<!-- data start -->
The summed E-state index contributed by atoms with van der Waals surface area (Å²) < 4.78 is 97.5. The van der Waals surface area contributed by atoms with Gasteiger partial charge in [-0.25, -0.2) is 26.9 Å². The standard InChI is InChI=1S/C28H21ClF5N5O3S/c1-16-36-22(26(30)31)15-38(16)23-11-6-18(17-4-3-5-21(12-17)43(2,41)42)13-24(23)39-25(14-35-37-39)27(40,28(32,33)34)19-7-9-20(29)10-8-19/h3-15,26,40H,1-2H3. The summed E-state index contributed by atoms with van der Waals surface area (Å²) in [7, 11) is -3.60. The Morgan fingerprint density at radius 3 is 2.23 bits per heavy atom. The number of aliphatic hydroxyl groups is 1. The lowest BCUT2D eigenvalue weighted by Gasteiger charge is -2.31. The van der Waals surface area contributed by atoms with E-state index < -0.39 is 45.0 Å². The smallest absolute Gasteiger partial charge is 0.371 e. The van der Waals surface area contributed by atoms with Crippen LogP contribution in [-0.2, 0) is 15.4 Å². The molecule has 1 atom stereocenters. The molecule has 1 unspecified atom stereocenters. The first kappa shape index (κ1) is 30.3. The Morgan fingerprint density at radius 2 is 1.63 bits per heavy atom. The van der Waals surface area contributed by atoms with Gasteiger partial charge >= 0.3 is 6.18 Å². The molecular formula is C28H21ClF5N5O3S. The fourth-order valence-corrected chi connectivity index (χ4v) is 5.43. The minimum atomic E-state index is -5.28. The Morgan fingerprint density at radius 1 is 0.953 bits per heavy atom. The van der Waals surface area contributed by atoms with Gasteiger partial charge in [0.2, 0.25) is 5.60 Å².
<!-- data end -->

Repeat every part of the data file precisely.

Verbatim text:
The summed E-state index contributed by atoms with van der Waals surface area (Å²) < 4.78 is 97.5. The van der Waals surface area contributed by atoms with Gasteiger partial charge in [-0.25, -0.2) is 26.9 Å². The standard InChI is InChI=1S/C28H21ClF5N5O3S/c1-16-36-22(26(30)31)15-38(16)23-11-6-18(17-4-3-5-21(12-17)43(2,41)42)13-24(23)39-25(14-35-37-39)27(40,28(32,33)34)19-7-9-20(29)10-8-19/h3-15,26,40H,1-2H3. The summed E-state index contributed by atoms with van der Waals surface area (Å²) in [7, 11) is -3.60. The Morgan fingerprint density at radius 3 is 2.23 bits per heavy atom. The number of aliphatic hydroxyl groups is 1. The lowest BCUT2D eigenvalue weighted by Gasteiger charge is -2.31. The van der Waals surface area contributed by atoms with E-state index < -0.39 is 45.0 Å². The smallest absolute Gasteiger partial charge is 0.371 e. The van der Waals surface area contributed by atoms with Crippen LogP contribution in [-0.2, 0) is 15.4 Å². The molecule has 1 atom stereocenters. The molecule has 1 unspecified atom stereocenters. The first kappa shape index (κ1) is 30.3. The Morgan fingerprint density at radius 2 is 1.63 bits per heavy atom. The van der Waals surface area contributed by atoms with Gasteiger partial charge >= 0.3 is 6.18 Å². The molecular formula is C28H21ClF5N5O3S. The fourth-order valence-corrected chi connectivity index (χ4v) is 5.43. The minimum atomic E-state index is -5.28. The Morgan fingerprint density at radius 1 is 0.953 bits per heavy atom. The van der Waals surface area contributed by atoms with Gasteiger partial charge in [0.2, 0.25) is 5.60 Å².